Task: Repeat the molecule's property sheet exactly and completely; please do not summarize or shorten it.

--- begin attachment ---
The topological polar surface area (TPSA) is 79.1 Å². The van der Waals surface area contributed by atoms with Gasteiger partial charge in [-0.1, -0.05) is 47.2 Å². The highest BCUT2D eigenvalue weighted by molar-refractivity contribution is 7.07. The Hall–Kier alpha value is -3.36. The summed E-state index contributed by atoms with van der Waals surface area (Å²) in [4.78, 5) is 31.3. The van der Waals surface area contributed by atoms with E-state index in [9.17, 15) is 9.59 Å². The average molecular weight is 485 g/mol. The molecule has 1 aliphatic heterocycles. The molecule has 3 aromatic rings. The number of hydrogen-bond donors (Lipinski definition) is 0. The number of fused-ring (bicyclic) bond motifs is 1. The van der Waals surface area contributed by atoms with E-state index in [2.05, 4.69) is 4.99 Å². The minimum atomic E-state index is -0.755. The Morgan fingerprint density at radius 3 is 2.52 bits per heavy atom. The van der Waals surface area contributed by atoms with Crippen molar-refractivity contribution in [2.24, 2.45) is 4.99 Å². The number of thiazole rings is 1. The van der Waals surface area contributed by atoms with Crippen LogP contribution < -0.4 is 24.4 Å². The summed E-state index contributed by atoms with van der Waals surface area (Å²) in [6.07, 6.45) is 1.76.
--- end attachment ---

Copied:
The topological polar surface area (TPSA) is 79.1 Å². The van der Waals surface area contributed by atoms with Gasteiger partial charge in [-0.1, -0.05) is 47.2 Å². The highest BCUT2D eigenvalue weighted by molar-refractivity contribution is 7.07. The Hall–Kier alpha value is -3.36. The summed E-state index contributed by atoms with van der Waals surface area (Å²) in [4.78, 5) is 31.3. The van der Waals surface area contributed by atoms with E-state index in [9.17, 15) is 9.59 Å². The average molecular weight is 485 g/mol. The molecule has 1 aliphatic heterocycles. The molecule has 3 aromatic rings. The number of hydrogen-bond donors (Lipinski definition) is 0. The number of fused-ring (bicyclic) bond motifs is 1. The van der Waals surface area contributed by atoms with E-state index in [2.05, 4.69) is 4.99 Å². The minimum atomic E-state index is -0.755. The Morgan fingerprint density at radius 3 is 2.52 bits per heavy atom. The van der Waals surface area contributed by atoms with Crippen molar-refractivity contribution in [2.24, 2.45) is 4.99 Å². The number of thiazole rings is 1. The van der Waals surface area contributed by atoms with Crippen LogP contribution < -0.4 is 24.4 Å². The summed E-state index contributed by atoms with van der Waals surface area (Å²) in [6.07, 6.45) is 1.76.